How To Build A Perfect Campfire

For many outdoor enthusiasts there’s no greater source of pride than mastering the art of building a perfect campfire. Pride notwithstanding, how to safely and efficiently build a functional campfire is something everyone should know.

Supplies List For Building A Campfire

When you pack your camping gear, pay close attention to campfire supplies—you may not have a fire at all if you arrive unprepared. Contact the camp before heading to your site to find out what it comes equipped with and what you need to bring.

Suggested Items:

  • Waterproof matches or lighter
  • Dryer lint, char cloth, or other ready-made tinder
  • Pocket knife
  • Small shovel
  • Hand axe or saw
  • Bucket for water
  • Several gallons of water for sites without an immediate water source
  • Treated firewood for sites where you can’t gather it

Firewood: Buy It Where You Burn It

Firewood has become a convenient vessel for invasive species. Destructive forces like Asian longhorned beetles, European gypsy moths, sudden oak death, beech bark disease, laurel wilt disease, and hemlock wooly adelgids use traveling wood as a means of charting new territory. Unfortunately, the presence of these pathogens, pests, and fungi can’t be confirmed by simply looking at firewood and they pose very serious threats to our native wildlife.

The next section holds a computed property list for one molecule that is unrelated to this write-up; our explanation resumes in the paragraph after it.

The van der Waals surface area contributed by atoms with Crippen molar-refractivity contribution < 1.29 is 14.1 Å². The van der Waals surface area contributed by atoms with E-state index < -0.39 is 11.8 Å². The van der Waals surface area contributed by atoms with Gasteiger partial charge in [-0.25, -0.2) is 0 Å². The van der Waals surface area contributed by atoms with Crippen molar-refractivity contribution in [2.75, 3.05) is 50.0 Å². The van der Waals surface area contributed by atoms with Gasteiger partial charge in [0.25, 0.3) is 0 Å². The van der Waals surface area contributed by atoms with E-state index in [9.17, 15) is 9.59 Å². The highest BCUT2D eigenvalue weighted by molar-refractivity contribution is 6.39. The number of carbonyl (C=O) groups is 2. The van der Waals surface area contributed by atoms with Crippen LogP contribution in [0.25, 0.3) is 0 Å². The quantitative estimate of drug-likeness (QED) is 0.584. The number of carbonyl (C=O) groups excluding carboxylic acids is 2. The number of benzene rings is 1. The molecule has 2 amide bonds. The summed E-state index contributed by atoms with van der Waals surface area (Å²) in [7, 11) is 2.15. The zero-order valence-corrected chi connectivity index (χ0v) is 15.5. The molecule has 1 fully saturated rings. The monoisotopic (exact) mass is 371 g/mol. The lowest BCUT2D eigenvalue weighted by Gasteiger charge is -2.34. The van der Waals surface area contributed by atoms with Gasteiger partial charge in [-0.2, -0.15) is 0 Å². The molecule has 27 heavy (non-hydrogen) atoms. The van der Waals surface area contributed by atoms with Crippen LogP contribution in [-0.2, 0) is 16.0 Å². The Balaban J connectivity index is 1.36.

What can you do to prevent the spread of invasive species if you must bring firewood into a campsite?

  • Source firewood less than fifty miles from where it will be burned (ten miles or less is even better). If traveling further than fifty miles from home, buy local wood when you arrive. Find suppliers before your trip or contact park officials for recommendations.
  • Only buy firewood from responsible suppliers. Make sure they can tell you where their wood came from; some states issue safe firewood certifications to suppliers.
  • Research any county or state regulations that prohibit moving firewood across borders. Some regions require firewood be heat-treated to certain temperatures or that self-cut firewood have special certificates. Others may have quarantines or firewood exchanges in place. Strictly enforced regulations can have repercussions if you don’t abide by them.
  • Look for packaged, heat-treated wood with a USDA APHIS [Animal and Plant Health Inspection Service] treatment seal. “Kiln-dried” wood alone is not properly treated to prevent the spread of invasive species.
  • Resist bringing your own firewood even if there are no known infestations where you live. It often takes several years for authorities to recognize infestations.
  • Leave unused wood at the site or with park officials to prevent bringing invasive species home.

How To Make A Fire Pit

Set up your fire pit before you gather any wood. If your campsite already has a fire ring, use that to preserve the natural state of the camp. If your site does not have an established fire pit, find a spot fifteen feet from tents, shrubs, trees, and other flammable objects. Check for low hanging foliage and avoid building your campfire at the bottom of a hill—fire travels uphill very easily. Clear any duff—decomposing, loose leaves and brush that lines the forest floor—from the surrounding area. Duff may look like dirt but it’s flammable and can conceal live embers for several days.